Real Biblical faith is a conviction—a belief that is so strong that it will cause us to think, to speak, and to act differently.
Faith is not necessarily a confession, nor is it an action. Faith is a deep conviction that produces a confession or an action. Some people think that speaking confessions or performing actions that seem like faith mean that they have faith. But if we examine their hearts, there is no belief behind what they are doing. And then they run into problems.
This can be frustrating if we don’t understand how faith works.
The New Testament contains two testimonies of people with great faith (Of course there are more, but for our study on faith, we’ll look at these two!).
The Faith of the Centurion
Matthew 8:5-10 (ESV)
“When he had entered Capernaum, a centurion came forward to him, appealing to him, “Lord, my servant is lying paralyzed at home, suffering terribly.” And he said to him, “I will come and heal him.” But the centurion replied, “Lord, I am not worthy to have you come under my roof, but only say the word, and my servant will be healed. For I too am a man under authority, with soldiers under me. And I say to one, ‘Go,’ and he goes, and to another, ‘Come,’ and he comes, and to my servant,[a] ‘Do this,’ and he does it.” When Jesus heard this, he marveled and said to those who followed him, “Truly, I tell you, with no one in Israel[ have I found such faith.”
We can see the centurion’s faith by his words. But what he is saying isn’t some kind of faith confession that someone taught him. In fact, there’s nowhere in the scriptures where people are taught to recite a confession—a prescribed prayer or profession of a belief. There’s nowhere that teaches us to repeat words over and over, and that will come out as faith—nowhere!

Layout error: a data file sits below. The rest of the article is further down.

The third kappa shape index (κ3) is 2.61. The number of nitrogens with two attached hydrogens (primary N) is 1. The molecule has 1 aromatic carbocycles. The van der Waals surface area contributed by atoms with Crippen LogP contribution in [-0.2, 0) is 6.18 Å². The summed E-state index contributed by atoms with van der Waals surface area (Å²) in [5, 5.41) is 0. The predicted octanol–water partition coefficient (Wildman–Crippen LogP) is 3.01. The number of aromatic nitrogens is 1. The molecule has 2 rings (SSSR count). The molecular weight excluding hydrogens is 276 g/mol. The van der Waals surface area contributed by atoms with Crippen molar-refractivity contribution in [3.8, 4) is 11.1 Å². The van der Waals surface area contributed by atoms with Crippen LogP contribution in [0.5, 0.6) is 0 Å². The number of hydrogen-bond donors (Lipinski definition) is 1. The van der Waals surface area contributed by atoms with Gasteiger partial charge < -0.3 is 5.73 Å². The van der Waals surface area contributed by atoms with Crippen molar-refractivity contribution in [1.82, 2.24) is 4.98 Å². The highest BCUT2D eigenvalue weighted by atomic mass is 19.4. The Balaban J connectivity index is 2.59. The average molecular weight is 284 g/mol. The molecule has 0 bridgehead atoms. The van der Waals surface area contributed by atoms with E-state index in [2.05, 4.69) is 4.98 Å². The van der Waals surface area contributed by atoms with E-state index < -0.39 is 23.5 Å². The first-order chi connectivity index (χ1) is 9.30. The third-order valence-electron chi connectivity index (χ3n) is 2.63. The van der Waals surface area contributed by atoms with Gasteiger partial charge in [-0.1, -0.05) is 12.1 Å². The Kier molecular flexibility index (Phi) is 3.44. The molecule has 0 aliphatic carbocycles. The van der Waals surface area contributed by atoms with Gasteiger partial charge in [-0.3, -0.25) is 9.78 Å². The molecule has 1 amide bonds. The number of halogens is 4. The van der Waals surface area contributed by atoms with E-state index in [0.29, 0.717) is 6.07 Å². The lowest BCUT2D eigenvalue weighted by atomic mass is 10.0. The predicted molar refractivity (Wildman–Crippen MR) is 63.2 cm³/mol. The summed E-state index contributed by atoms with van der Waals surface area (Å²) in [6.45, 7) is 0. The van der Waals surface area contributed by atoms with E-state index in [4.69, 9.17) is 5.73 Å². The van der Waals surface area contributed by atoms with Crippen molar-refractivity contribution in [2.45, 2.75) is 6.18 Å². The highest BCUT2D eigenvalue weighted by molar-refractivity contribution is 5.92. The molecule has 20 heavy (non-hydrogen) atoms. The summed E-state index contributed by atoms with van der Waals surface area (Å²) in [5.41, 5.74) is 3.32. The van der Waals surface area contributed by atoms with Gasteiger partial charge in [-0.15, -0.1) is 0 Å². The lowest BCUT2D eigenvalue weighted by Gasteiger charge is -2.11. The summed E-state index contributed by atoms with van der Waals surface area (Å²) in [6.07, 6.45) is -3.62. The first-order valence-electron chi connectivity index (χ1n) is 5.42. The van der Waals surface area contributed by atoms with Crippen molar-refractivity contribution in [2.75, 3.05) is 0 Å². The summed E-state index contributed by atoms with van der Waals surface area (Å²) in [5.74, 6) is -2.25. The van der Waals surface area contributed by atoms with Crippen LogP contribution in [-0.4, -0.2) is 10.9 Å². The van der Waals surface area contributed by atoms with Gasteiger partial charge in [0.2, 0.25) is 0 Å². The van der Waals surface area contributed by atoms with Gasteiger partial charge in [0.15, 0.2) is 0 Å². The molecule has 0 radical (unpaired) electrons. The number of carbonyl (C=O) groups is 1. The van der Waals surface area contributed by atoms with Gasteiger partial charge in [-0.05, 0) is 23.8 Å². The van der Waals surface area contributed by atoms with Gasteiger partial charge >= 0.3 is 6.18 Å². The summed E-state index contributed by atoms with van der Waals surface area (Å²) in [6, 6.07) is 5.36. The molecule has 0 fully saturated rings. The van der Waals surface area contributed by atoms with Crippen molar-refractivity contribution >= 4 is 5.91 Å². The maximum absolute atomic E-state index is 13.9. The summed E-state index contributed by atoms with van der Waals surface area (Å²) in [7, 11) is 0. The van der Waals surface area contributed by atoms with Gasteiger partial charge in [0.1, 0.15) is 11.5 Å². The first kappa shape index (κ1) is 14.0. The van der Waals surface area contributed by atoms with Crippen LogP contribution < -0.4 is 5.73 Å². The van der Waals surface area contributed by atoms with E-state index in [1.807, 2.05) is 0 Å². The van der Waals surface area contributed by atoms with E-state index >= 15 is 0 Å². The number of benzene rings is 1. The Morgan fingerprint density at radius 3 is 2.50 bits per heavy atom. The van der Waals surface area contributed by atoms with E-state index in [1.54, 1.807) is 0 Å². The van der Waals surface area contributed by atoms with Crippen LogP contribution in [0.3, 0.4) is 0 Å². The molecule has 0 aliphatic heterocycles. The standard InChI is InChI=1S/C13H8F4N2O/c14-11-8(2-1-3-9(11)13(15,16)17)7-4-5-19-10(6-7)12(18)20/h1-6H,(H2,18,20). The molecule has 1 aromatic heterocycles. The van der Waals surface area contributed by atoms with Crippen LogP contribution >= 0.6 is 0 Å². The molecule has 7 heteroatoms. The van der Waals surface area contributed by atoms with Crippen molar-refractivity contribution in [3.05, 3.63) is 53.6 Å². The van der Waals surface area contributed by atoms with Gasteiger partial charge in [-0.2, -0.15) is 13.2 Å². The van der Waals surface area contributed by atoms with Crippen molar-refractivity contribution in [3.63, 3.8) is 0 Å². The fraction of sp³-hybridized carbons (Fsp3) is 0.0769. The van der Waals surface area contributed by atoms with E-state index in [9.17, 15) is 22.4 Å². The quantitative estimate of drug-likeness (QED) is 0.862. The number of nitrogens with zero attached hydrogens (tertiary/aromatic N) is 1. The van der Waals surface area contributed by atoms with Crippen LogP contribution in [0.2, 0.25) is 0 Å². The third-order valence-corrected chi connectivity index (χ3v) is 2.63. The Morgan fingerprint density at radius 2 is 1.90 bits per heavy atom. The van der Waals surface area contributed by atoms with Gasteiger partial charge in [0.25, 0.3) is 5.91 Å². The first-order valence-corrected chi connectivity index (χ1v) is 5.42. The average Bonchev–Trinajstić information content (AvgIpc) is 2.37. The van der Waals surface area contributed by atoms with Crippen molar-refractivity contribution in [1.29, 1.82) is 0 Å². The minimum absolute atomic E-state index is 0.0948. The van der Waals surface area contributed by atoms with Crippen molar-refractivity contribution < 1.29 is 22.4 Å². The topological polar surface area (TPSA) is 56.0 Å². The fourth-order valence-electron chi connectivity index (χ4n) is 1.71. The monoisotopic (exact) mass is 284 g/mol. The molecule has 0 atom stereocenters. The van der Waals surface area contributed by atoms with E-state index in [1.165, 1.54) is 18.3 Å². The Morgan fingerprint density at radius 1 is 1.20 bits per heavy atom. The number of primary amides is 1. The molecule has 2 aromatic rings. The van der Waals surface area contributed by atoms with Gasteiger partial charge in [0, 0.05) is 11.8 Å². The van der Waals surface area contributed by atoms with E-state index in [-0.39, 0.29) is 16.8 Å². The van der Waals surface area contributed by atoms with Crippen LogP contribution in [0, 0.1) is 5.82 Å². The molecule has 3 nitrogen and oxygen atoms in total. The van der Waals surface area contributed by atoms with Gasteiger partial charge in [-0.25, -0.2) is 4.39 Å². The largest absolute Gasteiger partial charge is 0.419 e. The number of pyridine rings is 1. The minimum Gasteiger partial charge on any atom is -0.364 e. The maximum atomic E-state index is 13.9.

You will find confessions of faith, but these are only natural outflows from a person’s heart, from what they already believe (out of the abundance of the heart, the mouth speaks!).
You see, the centurion didn’t keep repeating to himself, “I believe my servant will be well, I believe my servant will be well…”, yet Jesus said the man had great faith! In fact, his faith was so great that he didn’t even need Jesus to lay hands on his servant, he just wanted Jesus to command the man to be healed—even from a great distance away!
It was the same with the fig tree—Jesus didn’t curse that fig tree over and over, “confessing” his faith over it. No, he used his words to speak out an authoritative command, a command that He had faith would come to pass. The words “no one shall eat fruit of you ever again” were meaningful and powerful because of the assurance behind them, or the faith behind them.
But what about the woman with the issue of blood? It is true, she kept saying to herself, “if I just touch the hem of his garment…”, but again, it wasn’t a learned confession. She was convinced in her own heart, and therefore she spoke according to what she already believed. She had faith in what she was saying.
So it’s true—our faith is evident because of our confession.